There is an unfortunate tendency in North American culture to use the effects of one’s past as an excuse for poor choices made in the present. We hear this often in regard to sexual abuse victims who later become abusers themselves. While there might be a kernel of truth in this perspective, for me it is more appropriate to speak of our “past lives” as a key to be used to unlock the prison of the present. The past–with all its grace and sin–can hold the secret to getting rid of bad habits, limiting beliefs or a general lack of loving ourselves.

I am not a psychologist by any means, but I think it makes sense that the impact of earlier memories lies within our subconscious, and that both good and bad habits may well have their origin in those experiences. And if this is true, it makes sense to reconnect with past memories so we can understand them now as adults, and find a way to free ourselves.

How might we do this? Keeping a journal works well for some people: as they write about current situations and feelings, they discover things written earlier about similar situations that, had they not written them down, they might never have made the connection. Another idea is to think about the people we like and dislike, and why this is so. Perhaps someone we feel immediately connected to reminds us of a beloved family member who showed us unconditional love, while someone to whom we feel instant revulsion might be calling up subconscious memories of abuse or feeling taken advantage of.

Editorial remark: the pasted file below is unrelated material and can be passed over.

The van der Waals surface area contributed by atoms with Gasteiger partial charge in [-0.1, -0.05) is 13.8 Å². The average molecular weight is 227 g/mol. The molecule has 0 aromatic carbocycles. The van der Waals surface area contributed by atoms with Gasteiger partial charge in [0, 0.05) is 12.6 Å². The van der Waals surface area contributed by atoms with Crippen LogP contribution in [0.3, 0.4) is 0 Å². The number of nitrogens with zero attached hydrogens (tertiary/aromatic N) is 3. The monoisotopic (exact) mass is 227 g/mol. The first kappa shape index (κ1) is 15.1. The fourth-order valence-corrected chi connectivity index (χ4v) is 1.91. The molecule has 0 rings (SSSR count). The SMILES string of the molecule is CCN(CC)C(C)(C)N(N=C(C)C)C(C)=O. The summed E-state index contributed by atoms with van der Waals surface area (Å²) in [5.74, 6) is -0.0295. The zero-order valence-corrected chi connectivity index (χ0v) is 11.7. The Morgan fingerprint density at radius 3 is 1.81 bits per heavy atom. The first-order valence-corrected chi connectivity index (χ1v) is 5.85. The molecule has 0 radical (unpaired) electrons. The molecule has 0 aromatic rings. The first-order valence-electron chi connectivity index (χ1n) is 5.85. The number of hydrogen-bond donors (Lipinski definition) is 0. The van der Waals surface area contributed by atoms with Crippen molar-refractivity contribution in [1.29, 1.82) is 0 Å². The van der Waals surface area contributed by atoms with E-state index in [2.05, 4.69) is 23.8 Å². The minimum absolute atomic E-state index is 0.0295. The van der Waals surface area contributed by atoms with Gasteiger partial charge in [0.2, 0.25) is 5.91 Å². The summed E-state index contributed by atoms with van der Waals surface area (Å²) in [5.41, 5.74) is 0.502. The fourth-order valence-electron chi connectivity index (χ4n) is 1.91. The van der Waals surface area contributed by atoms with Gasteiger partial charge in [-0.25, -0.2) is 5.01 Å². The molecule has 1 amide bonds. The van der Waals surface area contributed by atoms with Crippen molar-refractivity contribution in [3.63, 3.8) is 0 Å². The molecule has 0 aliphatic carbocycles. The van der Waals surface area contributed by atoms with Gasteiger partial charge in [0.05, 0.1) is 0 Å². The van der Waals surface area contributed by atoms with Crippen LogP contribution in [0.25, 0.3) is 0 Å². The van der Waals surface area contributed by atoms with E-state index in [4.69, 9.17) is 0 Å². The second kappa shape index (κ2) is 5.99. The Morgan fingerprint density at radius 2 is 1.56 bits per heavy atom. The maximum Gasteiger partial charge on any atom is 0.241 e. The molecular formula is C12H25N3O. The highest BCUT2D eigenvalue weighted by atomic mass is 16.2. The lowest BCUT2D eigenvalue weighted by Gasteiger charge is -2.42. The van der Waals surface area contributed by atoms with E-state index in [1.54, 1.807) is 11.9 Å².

The goal here is not to fan old hurts into flame, but to look calmly and without judgment at the things that have made us who we are today. If the past holds memories of grace and strength, our response should be one of profound gratitude. And if the past holds disappointments or hurts, then forgiveness is essential. Holding on to old injuries is its own kind of prison for us, never for the offending person. And the simple truth about forgiveness is this: until we forgive from the heart, we are harboring the illusion that our past could have been any different, that by holding our resentment, we can refashion the past into some other story. Clearly, we cannot. Accepting that simple truth can often be the key turning in the lock of our prison door.

There may be beliefs from our “past life” that we are still laboring under but feel a need to surrender because they do not serve our highest good. Remembering the past and finding connections to the present is useful even if we can’t find obvious connections at first. Sometimes that comes later. Regardless, we can make the most of our past by learning from those significant events the critical lessons of forgiveness, compassion, and gratitude. We will come to see that, ultimately, God is not found in our past. He is available to us only in the present. And it is precisely the present where God most needs us to be, to bring healing and miracles to a world that is so often trapped in past hurts, unable to forgive and move forward.